Most triathletes compete in both triathlon and running races. Occasionally, they’ll dip their toes into trail racing and mountain bike racing. The one thing that is not spoken of as often is the swim only race. Swimming may not be everyone’s favorite sport amongst the three disciplines, but it is extremely important to feel comfortable in the water for several reasons. The first is that it’s the sport with a higher level of risk. The second is that the swim sets you up for the entire day. The swim won’t necessarily get you on the podium, but a bad swim can derail momentum and exhaust you. The third is that swim training helps increase your cardiovascular fitness overall, so the more you swim, the fitter you will be. Open water and masters swim meets are a great way for triathletes to improve their comfortability in the first discipline of triathlon.
In order to become more comfortable in the water, a good idea is to complete a swim only event. There are many options to choose from and swim only events are just as welcoming as other endurance events.
Open Water Swimming
If you live near any body of water, you will more than likely be able to find one. U.S. Open Water Swimming has a calendar on their website that features many of these events around the country. The Marathon Swimmers Federation also has an extensive list. Don’t let the word marathon scare you. There are distances for every ability.
To get started, hit the pool. If you are a new swimmer it’s best to practice as much as you can until you are comfortable enough to head out to open water. For open water swimming, you don’t need much equipment beyond what you already have. Goggles, suit, and cap are great for good conditions. If the water is chilly, a wetsuit is recommended. For an additional level of safety and comfort, an open water swim buoy is a great purchase. The open water swim buoy is an inflatable flotation device with a belt that provides more visibility to those around you. It can be used as a floatation device if needed, and some feature dry pockets where you can store items while you swim.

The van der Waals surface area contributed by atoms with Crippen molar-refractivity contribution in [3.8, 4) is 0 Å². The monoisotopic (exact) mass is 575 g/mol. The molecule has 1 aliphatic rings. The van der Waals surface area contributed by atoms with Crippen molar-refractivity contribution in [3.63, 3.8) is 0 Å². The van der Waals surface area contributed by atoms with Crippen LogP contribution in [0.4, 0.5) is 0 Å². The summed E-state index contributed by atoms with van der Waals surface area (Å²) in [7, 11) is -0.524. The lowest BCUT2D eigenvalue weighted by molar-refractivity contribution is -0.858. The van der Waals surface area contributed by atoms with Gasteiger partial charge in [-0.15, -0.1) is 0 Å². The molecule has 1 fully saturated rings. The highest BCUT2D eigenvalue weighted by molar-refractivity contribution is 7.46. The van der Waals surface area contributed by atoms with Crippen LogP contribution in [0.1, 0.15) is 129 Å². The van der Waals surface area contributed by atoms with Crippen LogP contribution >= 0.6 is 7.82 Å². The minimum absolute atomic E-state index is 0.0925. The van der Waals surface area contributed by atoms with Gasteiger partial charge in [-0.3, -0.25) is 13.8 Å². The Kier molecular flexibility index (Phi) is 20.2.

As always, it’s best to train for open water with others. It’s preferable to have someone as a spotter on the shore, but if not, swimming in a group is also helpful. And, if you have friends who prefer to kayak or paddleboard, invite them along. Just as you would hydrate and work on fueling for your triathlon, you need to consider the same when heading to an open water swim. Always listen to your body, and get out of the water when you feel fatigued.
Master’s Swim Meets
If you are interested in seeing how fast you can swim over even shorter distances, look into Master’s swim meets. Master’s swimmers are swimmers over the age of 18. (That probably means you!) Most Master’s swim meets will allow you to swim “unattached” if you don’t officially belong to a Master’s swim team. However, they will more than likely enforce being a member of U.S. Master’s Swimming or paying an additional fee. This is similar to being required to have a U.S.A. Triathlon membership for most triathlons. In addition to that, there are swim events that are strictly for fundraising and supporting great causes. One example is the Tampa Bay Frogman Swim that raises funds for the Navy SEAL Foundation.
Master’s swim meets are a lot of fun! And there is no need to be intimidated. There are swimmers of all ages and abilities. Diving from the blocks is not mandatory and you can do an in-pool start if you are more comfortable. Should you wish to dive in from the blocks, be sure to practice this with a coach. You can find swim meets listed on the U.S. Master’s Swimming website. Even though you are swimming shorter distances, going all-out can really drain you! Be prepared with snacks and hydration during and after the meet.
If you find swimming daunting, the best thing you can do to get better and ease your swim anxiety is swim more! Find the open water and masters swim meets in your area.